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China Signals Policy Shift on Real Estate Sector amid Economic Slowdown
A Change in Tone and Policy Adjustments
China is showing a shift in its approach to the struggling real estate sector as the country grapples with an economic slowdown. The Chinese government has cracked down on the property market, targeting financial risks associated with speculation and highly indebted developers. However, recent efforts have not been effective in boosting home sales. In a Politburo meeting, top Chinese leaders acknowledged a "great change" in the relationship between supply and demand in the real estate market, signaling the need for policy adjustments. The meeting also removed the phrase "houses are for living in, not for speculation," which had been used as a mantra for tight property market policies.
Focus on Recession Risk and Policy Implications
The change in tone reflects a shift in policymakers' focus from financial risk to recession risk. Larry Hu, chief China economist at Macquarie, explains that policymakers are now more concerned about the overall economic slowdown rather than the risks associated with the property market. This shift in focus suggests that detailed policy announcements to support the real estate sector can be expected in the coming months. The recent rise in the Hang Seng Property Development and Management Index indicates market optimism about potential relaxation of purchase restrictions for smaller cities later this year.
Waiting for Practical Changes and Market Performance
While the change in tone is positive, Ricky Tsang, director of corporate ratings at S&P Global Ratings, emphasizes the need for practical changes to support the real estate market. These changes could include easing requirements for buying apartments, lower down-payments, and removing price caps. Tsang anticipates that property sales will continue to decline this year and the next, especially in less developed cities. Industry data shows that residential property sales have already dropped more than a third from the previous month and the same period last year. Additionally, real estate investment has fallen by 7.9% in the first half of this year.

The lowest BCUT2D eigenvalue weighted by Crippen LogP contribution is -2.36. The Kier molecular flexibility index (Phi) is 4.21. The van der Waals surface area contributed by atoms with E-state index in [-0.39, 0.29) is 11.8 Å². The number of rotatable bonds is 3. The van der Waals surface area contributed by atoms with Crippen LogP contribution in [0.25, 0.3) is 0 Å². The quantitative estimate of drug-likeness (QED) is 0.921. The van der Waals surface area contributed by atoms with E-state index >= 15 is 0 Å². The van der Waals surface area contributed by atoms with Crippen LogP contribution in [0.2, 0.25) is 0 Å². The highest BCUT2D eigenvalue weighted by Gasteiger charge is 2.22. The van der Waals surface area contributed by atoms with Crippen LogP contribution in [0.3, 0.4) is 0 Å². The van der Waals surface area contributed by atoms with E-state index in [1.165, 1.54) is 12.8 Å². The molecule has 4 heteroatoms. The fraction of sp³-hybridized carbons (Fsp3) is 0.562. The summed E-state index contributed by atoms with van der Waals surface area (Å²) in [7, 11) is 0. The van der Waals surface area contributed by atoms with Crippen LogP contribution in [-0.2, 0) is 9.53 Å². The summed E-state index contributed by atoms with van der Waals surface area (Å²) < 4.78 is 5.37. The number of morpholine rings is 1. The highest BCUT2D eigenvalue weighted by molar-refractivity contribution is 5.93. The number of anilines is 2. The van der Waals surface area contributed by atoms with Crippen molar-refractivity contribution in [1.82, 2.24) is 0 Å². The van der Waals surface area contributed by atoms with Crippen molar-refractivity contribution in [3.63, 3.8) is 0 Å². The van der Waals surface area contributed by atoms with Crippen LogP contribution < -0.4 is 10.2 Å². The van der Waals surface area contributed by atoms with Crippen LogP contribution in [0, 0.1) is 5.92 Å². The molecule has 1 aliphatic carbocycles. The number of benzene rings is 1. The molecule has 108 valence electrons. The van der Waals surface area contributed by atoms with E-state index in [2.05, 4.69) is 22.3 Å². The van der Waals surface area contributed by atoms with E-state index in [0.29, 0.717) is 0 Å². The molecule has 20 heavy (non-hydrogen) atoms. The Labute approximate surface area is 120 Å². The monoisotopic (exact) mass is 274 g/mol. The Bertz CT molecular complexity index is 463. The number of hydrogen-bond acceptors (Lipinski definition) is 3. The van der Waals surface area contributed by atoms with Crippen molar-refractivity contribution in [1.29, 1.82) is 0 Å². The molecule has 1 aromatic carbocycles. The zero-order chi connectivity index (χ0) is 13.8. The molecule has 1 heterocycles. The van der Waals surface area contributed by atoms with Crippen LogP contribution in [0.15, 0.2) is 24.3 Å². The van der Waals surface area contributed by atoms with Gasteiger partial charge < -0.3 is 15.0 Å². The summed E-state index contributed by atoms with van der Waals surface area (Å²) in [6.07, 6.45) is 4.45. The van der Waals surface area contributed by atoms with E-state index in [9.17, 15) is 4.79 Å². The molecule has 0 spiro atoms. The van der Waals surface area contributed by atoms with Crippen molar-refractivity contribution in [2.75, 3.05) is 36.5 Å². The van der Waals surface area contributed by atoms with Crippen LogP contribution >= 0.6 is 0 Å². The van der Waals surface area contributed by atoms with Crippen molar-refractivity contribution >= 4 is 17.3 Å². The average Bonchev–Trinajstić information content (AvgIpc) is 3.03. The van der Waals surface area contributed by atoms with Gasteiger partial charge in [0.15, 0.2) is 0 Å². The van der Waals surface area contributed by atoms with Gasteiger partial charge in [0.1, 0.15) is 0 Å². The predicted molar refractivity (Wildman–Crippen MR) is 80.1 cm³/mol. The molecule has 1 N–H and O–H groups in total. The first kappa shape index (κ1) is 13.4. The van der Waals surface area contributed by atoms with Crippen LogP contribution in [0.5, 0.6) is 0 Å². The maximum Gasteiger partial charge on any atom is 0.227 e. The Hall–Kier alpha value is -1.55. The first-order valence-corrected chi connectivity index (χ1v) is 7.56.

Increased Focus on Housing Affordability and Completion
Policymakers in China are also turning their attention to housing affordability, along with education and health care. The removal of the phrase about house speculation signals policymakers' belief that they have achieved a certain level of success in controlling speculation. Zong Liang, chief researcher at the Bank of China, suggests that this could mean allowing some price volatility in certain segments of the real estate market, while ensuring affordable housing for basic living needs remains stable. Policymakers are focused on helping developers secure enough funding to complete housing construction, as confidence among potential homebuyers and housing sales rely on the stable completion of housing projects.
Clarity Needed and Confidence Issues
Despite a decline in mortgage rates, home prices and transactions have not seen significant improvements. Moody's expects fewer Chinese developers to default this year, as many have been able to push back maturities. However, more clarity from the Chinese government is needed to boost confidence in the real estate market. Gary Ng, senior economist at Natixis CIB Asia Pacific, highlights the lack of confidence among buyers, as the home prices and transactions have not increased as expected. Clarity in government policies and support measures can help address this confidence issue and drive sustainable growth in the real estate sector.
Conclusion: Impact on New Businesses
The policy shift in China's real estate sector amid the economic slowdown carries significant implications for new businesses. As the Chinese government focuses on recession risk and housing affordability, it is likely to introduce policy adjustments to support the real estate market in the coming months. These changes could potentially create opportunities for new businesses operating in the real estate industry.
One potential impact is the easing of requirements for buying apartments, lower down-payments, and the removal of price caps. These adjustments would make homeownership more accessible, which could lead to an increase in demand for real estate properties. New businesses that specialize in property development, real estate services, or mortgage financing may benefit from this shift in policy.
Additionally, with policymakers prioritizing the completion of housing projects, there may be increased opportunities for businesses involved in construction and real estate development. As the government focuses on ensuring stable housing completion, developers will require funding and resources to meet these expectations. New businesses that offer innovative construction solutions or financing options tailored to the real estate sector may find a favorable environment for growth.
However, confidence issues among potential homebuyers and investors remain a challenge. While government policies are expected to provide clarity and support measures, more transparency from the Chinese government is needed to boost confidence in the real estate market. New businesses that can address these confidence issues and offer solutions to increase trust and transparency in the industry may find a niche in the market.
Overall, the policy shift in China's real estate sector presents both opportunities and challenges for new businesses. Those that can adapt to the changing landscape, provide innovative solutions, and instill confidence in buyers and investors are likely to thrive in this evolving market.
Article First Published at: https://www.cnbc.com/2023/07/26/china-signals-more-support-for-real-estate-with-a-big-change-in-tone.html